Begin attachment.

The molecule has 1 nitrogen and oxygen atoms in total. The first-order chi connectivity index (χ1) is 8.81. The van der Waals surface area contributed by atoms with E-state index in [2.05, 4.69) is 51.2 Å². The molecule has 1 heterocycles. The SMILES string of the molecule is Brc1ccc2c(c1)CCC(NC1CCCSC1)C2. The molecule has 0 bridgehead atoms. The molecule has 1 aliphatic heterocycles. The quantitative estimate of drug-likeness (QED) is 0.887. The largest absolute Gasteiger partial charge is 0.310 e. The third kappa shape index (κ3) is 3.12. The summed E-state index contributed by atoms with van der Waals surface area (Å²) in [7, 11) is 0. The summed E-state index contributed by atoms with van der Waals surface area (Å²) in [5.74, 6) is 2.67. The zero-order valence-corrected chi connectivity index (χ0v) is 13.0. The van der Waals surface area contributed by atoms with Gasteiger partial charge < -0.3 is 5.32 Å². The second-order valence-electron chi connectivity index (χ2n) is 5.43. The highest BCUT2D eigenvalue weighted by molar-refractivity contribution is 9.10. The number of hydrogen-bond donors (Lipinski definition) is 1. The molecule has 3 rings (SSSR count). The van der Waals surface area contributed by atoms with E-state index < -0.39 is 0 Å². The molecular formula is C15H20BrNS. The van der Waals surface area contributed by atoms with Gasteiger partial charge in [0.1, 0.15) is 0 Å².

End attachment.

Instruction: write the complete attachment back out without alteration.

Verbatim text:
The molecule has 1 nitrogen and oxygen atoms in total. The first-order chi connectivity index (χ1) is 8.81. The van der Waals surface area contributed by atoms with E-state index in [2.05, 4.69) is 51.2 Å². The molecule has 1 heterocycles. The SMILES string of the molecule is Brc1ccc2c(c1)CCC(NC1CCCSC1)C2. The molecule has 0 bridgehead atoms. The molecule has 1 aliphatic heterocycles. The quantitative estimate of drug-likeness (QED) is 0.887. The largest absolute Gasteiger partial charge is 0.310 e. The third kappa shape index (κ3) is 3.12. The summed E-state index contributed by atoms with van der Waals surface area (Å²) in [7, 11) is 0. The summed E-state index contributed by atoms with van der Waals surface area (Å²) in [5.74, 6) is 2.67. The zero-order valence-corrected chi connectivity index (χ0v) is 13.0. The van der Waals surface area contributed by atoms with Gasteiger partial charge < -0.3 is 5.32 Å². The second-order valence-electron chi connectivity index (χ2n) is 5.43. The highest BCUT2D eigenvalue weighted by molar-refractivity contribution is 9.10. The number of hydrogen-bond donors (Lipinski definition) is 1. The molecule has 3 rings (SSSR count). The van der Waals surface area contributed by atoms with E-state index < -0.39 is 0 Å². The molecular formula is C15H20BrNS. The van der Waals surface area contributed by atoms with Gasteiger partial charge in [0.1, 0.15) is 0 Å².